“Data Journalism: A Practical Guide to Winning Big Links”

BrightonSEO Stage - morethanseo

As a marketer, and more importantly an SEO, you’ll understand the true struggles when it comes to link building.

  • Should I be building local links?
  • Should I be broken link building?
  • What about building content to reach out to start-up bloggers with?
  • Does creating great content really work for link building?

There are many unknown answers within the field, and that’s why I was drawn towards hearing from Ross Tavendale as the opener at Brighton SEO this September.

In fact, this was one of the talks I was most looking forward to – and one of the ones I’m most looking forward to share with you.

I strongly believe that creating great content really does work for link building – and it’s also the most natural. Therefore, it was great to hear from Ross, as to what approach they take at Type A Media, and how similar they are to the strategies I use day to day.

Ross began by explaining that his talk would not be focused on the outreaching strategies, but more on the content creation and securing those links prior to launch.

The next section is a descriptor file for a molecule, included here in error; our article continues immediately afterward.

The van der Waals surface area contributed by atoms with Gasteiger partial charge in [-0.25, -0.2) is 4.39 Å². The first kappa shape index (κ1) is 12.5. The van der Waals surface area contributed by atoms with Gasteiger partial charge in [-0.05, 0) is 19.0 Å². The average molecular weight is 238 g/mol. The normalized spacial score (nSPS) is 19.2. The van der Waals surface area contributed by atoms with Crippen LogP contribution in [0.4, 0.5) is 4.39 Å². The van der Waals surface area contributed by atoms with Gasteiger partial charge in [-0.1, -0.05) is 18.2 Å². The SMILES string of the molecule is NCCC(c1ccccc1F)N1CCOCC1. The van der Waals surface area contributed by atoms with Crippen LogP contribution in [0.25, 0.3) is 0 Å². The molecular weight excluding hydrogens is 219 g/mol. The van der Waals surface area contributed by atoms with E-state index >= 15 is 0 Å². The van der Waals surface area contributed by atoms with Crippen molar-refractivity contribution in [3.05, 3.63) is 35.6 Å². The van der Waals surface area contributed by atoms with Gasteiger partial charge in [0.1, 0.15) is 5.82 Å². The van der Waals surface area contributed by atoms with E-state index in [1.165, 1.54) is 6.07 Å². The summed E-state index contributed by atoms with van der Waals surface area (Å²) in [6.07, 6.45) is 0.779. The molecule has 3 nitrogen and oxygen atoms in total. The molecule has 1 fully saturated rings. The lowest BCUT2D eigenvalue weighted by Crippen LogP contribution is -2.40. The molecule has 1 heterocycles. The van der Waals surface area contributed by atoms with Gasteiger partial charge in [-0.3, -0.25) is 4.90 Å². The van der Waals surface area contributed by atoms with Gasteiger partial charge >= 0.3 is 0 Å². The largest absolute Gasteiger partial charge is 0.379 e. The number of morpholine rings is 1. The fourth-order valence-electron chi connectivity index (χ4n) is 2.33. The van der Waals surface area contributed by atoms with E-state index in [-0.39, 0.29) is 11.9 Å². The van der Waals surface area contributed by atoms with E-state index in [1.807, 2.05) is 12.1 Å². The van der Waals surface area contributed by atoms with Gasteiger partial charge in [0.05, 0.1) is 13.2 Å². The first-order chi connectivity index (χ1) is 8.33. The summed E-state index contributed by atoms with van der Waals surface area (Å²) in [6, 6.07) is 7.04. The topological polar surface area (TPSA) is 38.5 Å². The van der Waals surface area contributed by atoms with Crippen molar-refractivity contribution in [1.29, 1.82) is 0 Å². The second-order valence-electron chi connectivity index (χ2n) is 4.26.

So when he continued to explain the budgets given for a client, and how they didn’t know what move was best next to take, I think the whole room felt at ease.

This is an issue I think we all have.

We have the budget, the resource and time, but then where do we start?

No matter how many times we’re given a new challenge for a creative project, you always have to go back to basics and get everyone in a room, ready to get creative.

After gathering all of the most creative people you can from the office, gathering around the usual office bean bags (relatable right?) it was time for Ross and his team to start planning what was the next steps. Thinking of new concepts and finding new avenues to explore within the sector.

That’s where RAPTOR comes in.

In Ross’ talk, he explained the usually use the ‘RAPTOR’ approach, which includes the initial planning stages;

R – esearch

A – ngles

P – itch

followed by the TOR outreaching stages, more of which you can find out about at PitchBox.

But focusing on the ‘R-A-P’ part of the acronym, the next step is to research.

RESEARCHing your Audience

One of (if not THE) most important stages of the entire process.

Before you can start getting comfortable on those beanbags and having endless ideation sessions, you need to know WHO you’re going after,

WHO do you want to share the piece,

and WHO do you want to engage with your project and your brand.

You need to be able to paint a picture of this individual, and think about how they will engage in the way you want them to, and the best place to start is the existing customer base.

If you have Google Analytics or CMS access, then great! Go ahead and profile that data.

If not, here’s where Facebook Insights come in.

And as recommended by Ross, I’ve given this a go myself.

Therefore, as someone who is interested in both Digital Marketing and Dogs, this should profile my personality:

Profiling with Facebook Insights